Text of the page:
Animal Mystery: The Elefantine Cry of Horny Koalas Finally Explained

Koalas have a well-earned reputation for being dopey. Sleeping 19 h out of every 24 h, and feeding for 3 h of the remaining 5 h, there doesn’t seem to be much time for anything else in their lethargic lifestyle: that is until the mating season. Then the males begin bellowing. To do so, koalas use a novel vocal organ to produce unusually low-pitched mating calls.

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Mating Koalas. Photo: outnow.ch

The love song of the koala is not very glamorous. The thunderous burps punctuatedwith snoring are as deep as the trumpeting of an elephant. The main vibration, called “fundamental” in acoustics, of this weird buzz is around twenty hertz (Hz) – six times deeper than a standard human voice.

However, the vocal cords of the koala are no longer than one to two centimeters. With such organs, it is theoretically impossible to produce such low-pitched noises. So what is behind this biological mystery?

Benjamin Charlton, a researcher in bio-acoustics at the School of Psychology of Sussex has launched a long investigation to unravel this mystery. In 2011, he demonstrated that the koala had a descended larynx, situated, as in humans, in the throat and not in the jaw. Deer, lion, elephant and even some birds share this characteristic (which had long thought to be the preserve of humans). They probably allow the deepness of koalas’ secondary vibrations, but still does not explain their low-pitched fundamental note.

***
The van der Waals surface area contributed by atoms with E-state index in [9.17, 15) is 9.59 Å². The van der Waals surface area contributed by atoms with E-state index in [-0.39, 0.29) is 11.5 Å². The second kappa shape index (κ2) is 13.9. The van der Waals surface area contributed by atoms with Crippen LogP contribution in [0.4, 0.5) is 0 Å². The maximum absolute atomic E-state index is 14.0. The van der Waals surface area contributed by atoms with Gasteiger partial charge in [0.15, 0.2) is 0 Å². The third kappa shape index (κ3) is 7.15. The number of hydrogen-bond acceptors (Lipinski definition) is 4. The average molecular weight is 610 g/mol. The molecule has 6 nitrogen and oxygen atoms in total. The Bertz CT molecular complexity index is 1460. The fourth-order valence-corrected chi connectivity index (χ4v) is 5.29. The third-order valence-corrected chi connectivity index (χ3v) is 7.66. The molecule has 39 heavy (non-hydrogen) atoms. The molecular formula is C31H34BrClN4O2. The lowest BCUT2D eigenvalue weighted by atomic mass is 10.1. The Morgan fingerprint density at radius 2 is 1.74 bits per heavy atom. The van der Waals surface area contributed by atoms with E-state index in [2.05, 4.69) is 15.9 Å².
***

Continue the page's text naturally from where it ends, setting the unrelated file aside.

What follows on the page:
It is through the dissection of dead koala bodies that they discovered the koala’s vocalisation organ,  located between the nasal and oral cavities was formed by two lips, which vibrate when air passes – a kind of second mouth at the bottom of the palate (velum). These two additional vocal cords (lips) are longer and thicker, and explain the formation of such deep sounds. According to the researcher, only toothed whales are known to have a vocal organ independent of the larynx (these are the phonic lips they use for echolocation).

A detailed description of this “canopy” has been published this week in the journal Current Biology.

Why these deep sounds

Benjamin Charlton explains that koalas probably bellow to attract females and to intimidate other males. But what messages could these rumbling bellows communicate about their senders. Doing so, koala males are able to communicate their size, with the largest animals producing the richest baritone bellows. What about evolution? Individuals that could elongate their vocal tracts by lowering the larynx may have gained advantages during sexual competition by sounding larger, and this would drive the evolution of laryngeal descent. A deep sound scares other males and attracts females. And as a bonus, it repels humans. What more?

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